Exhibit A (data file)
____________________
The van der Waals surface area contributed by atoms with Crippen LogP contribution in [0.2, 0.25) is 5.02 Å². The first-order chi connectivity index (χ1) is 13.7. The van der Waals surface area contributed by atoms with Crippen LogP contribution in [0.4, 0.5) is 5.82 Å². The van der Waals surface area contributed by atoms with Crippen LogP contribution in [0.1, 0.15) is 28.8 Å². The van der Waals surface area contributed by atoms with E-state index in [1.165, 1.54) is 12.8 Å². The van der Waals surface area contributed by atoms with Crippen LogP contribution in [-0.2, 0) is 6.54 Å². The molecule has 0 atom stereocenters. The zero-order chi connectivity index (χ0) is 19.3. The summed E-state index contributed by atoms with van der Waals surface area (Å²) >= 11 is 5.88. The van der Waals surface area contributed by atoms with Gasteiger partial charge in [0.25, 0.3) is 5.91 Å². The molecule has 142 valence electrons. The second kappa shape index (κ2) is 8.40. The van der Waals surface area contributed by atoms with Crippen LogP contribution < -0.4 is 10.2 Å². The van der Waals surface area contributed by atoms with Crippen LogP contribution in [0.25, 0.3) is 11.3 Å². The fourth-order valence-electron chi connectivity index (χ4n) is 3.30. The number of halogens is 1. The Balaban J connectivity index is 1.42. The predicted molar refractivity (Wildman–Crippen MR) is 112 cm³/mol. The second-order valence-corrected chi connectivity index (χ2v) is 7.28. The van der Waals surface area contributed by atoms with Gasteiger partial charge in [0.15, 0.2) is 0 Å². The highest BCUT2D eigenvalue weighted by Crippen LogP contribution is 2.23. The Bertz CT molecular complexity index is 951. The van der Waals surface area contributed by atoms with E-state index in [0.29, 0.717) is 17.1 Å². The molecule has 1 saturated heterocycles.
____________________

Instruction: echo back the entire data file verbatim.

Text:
The van der Waals surface area contributed by atoms with Crippen LogP contribution in [0.2, 0.25) is 5.02 Å². The first-order chi connectivity index (χ1) is 13.7. The van der Waals surface area contributed by atoms with Crippen LogP contribution in [0.4, 0.5) is 5.82 Å². The van der Waals surface area contributed by atoms with Crippen LogP contribution in [0.1, 0.15) is 28.8 Å². The van der Waals surface area contributed by atoms with E-state index in [1.165, 1.54) is 12.8 Å². The van der Waals surface area contributed by atoms with Crippen LogP contribution in [-0.2, 0) is 6.54 Å². The molecule has 0 atom stereocenters. The zero-order chi connectivity index (χ0) is 19.3. The summed E-state index contributed by atoms with van der Waals surface area (Å²) >= 11 is 5.88. The van der Waals surface area contributed by atoms with Gasteiger partial charge in [0.25, 0.3) is 5.91 Å². The molecule has 142 valence electrons. The second kappa shape index (κ2) is 8.40. The van der Waals surface area contributed by atoms with Crippen LogP contribution < -0.4 is 10.2 Å². The van der Waals surface area contributed by atoms with Crippen LogP contribution in [0.25, 0.3) is 11.3 Å². The fourth-order valence-electron chi connectivity index (χ4n) is 3.30. The number of halogens is 1. The Balaban J connectivity index is 1.42. The predicted molar refractivity (Wildman–Crippen MR) is 112 cm³/mol. The second-order valence-corrected chi connectivity index (χ2v) is 7.28. The van der Waals surface area contributed by atoms with Gasteiger partial charge in [0.15, 0.2) is 0 Å². The highest BCUT2D eigenvalue weighted by Crippen LogP contribution is 2.23. The Bertz CT molecular complexity index is 951. The van der Waals surface area contributed by atoms with E-state index in [0.29, 0.717) is 17.1 Å². The molecule has 1 saturated heterocycles.